Oakland mayoral candidate and former state Senate President Pro Tem Don Perata gave $15,000 on Friday to Democratic gubernatorial nominee Jerry Brown’s campaign. Don’t worry – even with his own campaign to run this year, the Don isn’t strapped for cash, seeing as how the consulting firm he runs with his son has pulled down almost $349,000 from the state prison guards’ union since the start of last year. (On a related note, I’d not noticed before that the California Correctional Peace Officers Association’s Truth in American Government Fund – one of the two CCPOA funds that paid Perata consulting – also made a $50,000 civic donation in January 2009 to Avalon Village, an Alameda nonprofit providing concierge-like assistance to seniors living in their own homes. Perata’s Hope 2010 ballot measure committee, supporting the tobacco-tax-for-cancer-research initiative he’s helping to put on the 2012 ballot, gave $50,000 to Avalon Village this March; Avalon Village and another agency to which Hope 2010 gave money are headed by a former Perata aide and possible past paramour.)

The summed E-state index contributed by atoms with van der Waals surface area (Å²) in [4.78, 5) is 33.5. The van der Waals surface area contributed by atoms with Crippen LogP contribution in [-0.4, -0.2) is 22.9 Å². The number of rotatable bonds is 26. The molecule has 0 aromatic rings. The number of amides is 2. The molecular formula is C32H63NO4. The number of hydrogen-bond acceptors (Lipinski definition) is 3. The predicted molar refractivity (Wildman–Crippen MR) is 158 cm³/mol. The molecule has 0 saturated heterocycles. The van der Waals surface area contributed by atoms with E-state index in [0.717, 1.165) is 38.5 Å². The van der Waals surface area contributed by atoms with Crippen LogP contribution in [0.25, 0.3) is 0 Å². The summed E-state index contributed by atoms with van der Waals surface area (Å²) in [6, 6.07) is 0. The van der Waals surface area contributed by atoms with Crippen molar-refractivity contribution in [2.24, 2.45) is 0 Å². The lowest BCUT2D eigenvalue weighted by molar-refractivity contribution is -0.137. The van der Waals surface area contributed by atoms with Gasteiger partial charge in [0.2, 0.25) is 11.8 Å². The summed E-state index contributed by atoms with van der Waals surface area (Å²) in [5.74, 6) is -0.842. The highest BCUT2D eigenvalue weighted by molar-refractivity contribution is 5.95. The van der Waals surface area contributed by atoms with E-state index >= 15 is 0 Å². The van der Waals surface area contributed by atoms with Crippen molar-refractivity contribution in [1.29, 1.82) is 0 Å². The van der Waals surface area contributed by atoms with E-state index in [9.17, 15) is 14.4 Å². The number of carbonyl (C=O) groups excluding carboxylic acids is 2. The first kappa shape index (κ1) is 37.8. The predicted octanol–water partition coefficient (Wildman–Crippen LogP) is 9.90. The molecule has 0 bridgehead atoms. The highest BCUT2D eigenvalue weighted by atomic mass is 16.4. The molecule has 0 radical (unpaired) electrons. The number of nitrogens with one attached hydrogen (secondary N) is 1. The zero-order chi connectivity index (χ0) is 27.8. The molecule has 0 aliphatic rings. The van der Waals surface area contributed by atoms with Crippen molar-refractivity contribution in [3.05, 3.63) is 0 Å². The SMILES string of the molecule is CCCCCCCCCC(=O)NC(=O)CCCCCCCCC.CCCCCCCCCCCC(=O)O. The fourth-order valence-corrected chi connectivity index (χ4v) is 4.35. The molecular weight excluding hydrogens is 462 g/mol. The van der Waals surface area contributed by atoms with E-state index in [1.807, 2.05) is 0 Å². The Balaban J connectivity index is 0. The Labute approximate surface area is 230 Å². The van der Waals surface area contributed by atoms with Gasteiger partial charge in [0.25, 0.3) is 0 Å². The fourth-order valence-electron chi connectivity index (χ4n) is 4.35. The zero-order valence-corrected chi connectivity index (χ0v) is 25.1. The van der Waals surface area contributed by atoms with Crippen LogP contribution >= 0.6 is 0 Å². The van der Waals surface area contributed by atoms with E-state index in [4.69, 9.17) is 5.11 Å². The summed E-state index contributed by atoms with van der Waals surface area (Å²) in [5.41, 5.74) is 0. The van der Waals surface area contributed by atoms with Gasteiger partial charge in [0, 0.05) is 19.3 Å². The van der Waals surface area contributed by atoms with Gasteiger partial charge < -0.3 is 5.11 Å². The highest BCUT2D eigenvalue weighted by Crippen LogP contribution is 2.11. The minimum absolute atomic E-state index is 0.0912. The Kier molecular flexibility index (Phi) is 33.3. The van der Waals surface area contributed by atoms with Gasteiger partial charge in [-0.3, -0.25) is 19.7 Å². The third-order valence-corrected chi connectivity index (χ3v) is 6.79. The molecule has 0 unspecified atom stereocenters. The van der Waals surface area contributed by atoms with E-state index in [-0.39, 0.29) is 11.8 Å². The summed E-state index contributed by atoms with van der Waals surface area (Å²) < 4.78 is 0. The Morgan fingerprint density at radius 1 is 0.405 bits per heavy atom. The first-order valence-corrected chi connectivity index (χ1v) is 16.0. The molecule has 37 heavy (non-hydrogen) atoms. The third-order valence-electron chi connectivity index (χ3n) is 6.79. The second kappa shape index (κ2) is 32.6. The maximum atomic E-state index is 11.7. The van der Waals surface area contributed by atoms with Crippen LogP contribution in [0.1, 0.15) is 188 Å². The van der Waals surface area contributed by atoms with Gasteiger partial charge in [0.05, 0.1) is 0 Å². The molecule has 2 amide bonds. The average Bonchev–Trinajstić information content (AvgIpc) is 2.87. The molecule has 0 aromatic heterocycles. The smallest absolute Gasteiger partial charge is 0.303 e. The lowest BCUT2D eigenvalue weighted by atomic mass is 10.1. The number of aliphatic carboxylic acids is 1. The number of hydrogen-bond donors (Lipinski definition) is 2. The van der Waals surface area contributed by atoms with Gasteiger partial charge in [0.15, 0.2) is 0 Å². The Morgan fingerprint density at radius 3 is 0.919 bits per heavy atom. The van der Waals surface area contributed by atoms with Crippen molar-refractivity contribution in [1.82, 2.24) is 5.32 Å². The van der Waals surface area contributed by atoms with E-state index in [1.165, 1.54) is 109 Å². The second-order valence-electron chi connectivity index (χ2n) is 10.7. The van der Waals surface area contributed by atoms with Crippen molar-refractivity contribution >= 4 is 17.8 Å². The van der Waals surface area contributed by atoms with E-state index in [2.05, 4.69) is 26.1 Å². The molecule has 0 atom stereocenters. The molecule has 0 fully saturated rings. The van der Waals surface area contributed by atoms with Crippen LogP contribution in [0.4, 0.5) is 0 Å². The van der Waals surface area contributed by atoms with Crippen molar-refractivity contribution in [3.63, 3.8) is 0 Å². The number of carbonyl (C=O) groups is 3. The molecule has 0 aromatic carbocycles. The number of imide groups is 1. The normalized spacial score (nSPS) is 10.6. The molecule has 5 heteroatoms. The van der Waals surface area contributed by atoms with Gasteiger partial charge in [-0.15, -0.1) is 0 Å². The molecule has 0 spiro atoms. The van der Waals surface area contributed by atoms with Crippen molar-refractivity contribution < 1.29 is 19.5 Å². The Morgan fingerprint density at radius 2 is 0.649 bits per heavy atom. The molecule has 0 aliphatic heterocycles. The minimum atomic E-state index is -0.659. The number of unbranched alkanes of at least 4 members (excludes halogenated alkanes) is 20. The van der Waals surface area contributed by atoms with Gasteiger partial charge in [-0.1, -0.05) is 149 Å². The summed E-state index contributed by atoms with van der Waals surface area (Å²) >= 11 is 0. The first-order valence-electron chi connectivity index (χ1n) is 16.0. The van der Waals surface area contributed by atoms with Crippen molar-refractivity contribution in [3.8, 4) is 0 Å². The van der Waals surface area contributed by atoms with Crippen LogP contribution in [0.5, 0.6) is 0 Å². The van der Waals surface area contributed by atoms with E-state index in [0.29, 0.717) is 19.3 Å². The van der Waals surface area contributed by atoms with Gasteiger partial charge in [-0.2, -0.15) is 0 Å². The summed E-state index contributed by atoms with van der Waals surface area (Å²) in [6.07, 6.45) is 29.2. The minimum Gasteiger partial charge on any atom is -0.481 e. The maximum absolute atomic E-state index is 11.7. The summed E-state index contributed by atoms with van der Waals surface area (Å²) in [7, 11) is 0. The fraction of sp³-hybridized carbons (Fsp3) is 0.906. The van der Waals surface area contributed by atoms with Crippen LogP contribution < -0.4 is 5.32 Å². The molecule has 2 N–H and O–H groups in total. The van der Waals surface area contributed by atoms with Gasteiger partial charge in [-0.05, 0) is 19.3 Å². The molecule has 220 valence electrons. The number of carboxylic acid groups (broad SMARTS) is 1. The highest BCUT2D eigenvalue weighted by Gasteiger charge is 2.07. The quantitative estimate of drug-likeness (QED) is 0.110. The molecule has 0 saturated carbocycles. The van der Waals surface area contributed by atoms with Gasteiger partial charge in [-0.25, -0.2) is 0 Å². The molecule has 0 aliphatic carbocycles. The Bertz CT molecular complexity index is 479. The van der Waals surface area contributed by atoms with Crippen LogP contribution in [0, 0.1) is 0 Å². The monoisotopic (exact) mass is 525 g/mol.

Meanwhile, the Perata campaign continues its grassroots organizing: The candidate tweeted this morning to thank the 107 volunteers who took part Saturday in a cleanup of East Oakland’s Sobrante Park area, carting away 5,280 gallons of trash. The next Perata community cleanup is scheduled for 10 a.m. this Saturday, July 31 at Shiloh Church, 3295 School St.; others are set for every Saturday in August.
But his electoral rivals are pounding the pavement as well. City Councilwoman Jean Quan held a community meeting in East Oakland on Saturday and a house party in North Oakland on Sunday; City Councilwoman Rebecca Kaplan is holding a fundraiser this Wednesday evening at Everett & Jones Barbecue, 126 Broadway.